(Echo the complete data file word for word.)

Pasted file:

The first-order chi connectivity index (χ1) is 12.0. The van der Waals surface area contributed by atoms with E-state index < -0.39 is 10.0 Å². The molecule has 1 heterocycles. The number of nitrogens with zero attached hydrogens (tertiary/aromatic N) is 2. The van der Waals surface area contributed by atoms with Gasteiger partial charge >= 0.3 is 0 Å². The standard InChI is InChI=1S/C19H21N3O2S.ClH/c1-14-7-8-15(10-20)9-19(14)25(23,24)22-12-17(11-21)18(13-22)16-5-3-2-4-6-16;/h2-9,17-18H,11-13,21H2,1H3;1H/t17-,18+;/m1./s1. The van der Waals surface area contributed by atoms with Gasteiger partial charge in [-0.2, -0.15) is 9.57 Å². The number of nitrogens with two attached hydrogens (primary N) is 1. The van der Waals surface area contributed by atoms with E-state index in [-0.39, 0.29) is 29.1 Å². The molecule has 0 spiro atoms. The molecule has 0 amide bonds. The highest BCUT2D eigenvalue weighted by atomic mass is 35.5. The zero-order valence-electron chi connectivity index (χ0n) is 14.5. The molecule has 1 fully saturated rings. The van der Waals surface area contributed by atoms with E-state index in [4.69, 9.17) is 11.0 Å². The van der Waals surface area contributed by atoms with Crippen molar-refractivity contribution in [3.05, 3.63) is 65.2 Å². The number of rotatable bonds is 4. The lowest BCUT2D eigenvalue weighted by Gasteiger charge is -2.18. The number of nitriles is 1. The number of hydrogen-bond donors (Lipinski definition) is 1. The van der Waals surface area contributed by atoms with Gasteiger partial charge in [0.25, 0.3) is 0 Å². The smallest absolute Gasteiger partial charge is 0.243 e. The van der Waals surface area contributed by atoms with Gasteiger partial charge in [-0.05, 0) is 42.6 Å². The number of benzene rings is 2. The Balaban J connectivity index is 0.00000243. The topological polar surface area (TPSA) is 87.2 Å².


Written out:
The first-order chi connectivity index (χ1) is 12.0. The van der Waals surface area contributed by atoms with E-state index < -0.39 is 10.0 Å². The molecule has 1 heterocycles. The number of nitrogens with zero attached hydrogens (tertiary/aromatic N) is 2. The van der Waals surface area contributed by atoms with Gasteiger partial charge >= 0.3 is 0 Å². The standard InChI is InChI=1S/C19H21N3O2S.ClH/c1-14-7-8-15(10-20)9-19(14)25(23,24)22-12-17(11-21)18(13-22)16-5-3-2-4-6-16;/h2-9,17-18H,11-13,21H2,1H3;1H/t17-,18+;/m1./s1. The van der Waals surface area contributed by atoms with Gasteiger partial charge in [-0.2, -0.15) is 9.57 Å². The number of nitrogens with two attached hydrogens (primary N) is 1. The van der Waals surface area contributed by atoms with E-state index in [-0.39, 0.29) is 29.1 Å². The molecule has 0 spiro atoms. The molecule has 0 amide bonds. The highest BCUT2D eigenvalue weighted by atomic mass is 35.5. The zero-order valence-electron chi connectivity index (χ0n) is 14.5. The molecule has 1 fully saturated rings. The van der Waals surface area contributed by atoms with E-state index in [4.69, 9.17) is 11.0 Å². The van der Waals surface area contributed by atoms with Crippen molar-refractivity contribution in [3.05, 3.63) is 65.2 Å². The number of rotatable bonds is 4. The lowest BCUT2D eigenvalue weighted by Gasteiger charge is -2.18. The number of nitriles is 1. The number of hydrogen-bond donors (Lipinski definition) is 1. The van der Waals surface area contributed by atoms with Gasteiger partial charge in [0.25, 0.3) is 0 Å². The smallest absolute Gasteiger partial charge is 0.243 e. The van der Waals surface area contributed by atoms with Gasteiger partial charge in [-0.05, 0) is 42.6 Å². The number of benzene rings is 2. The Balaban J connectivity index is 0.00000243. The topological polar surface area (TPSA) is 87.2 Å².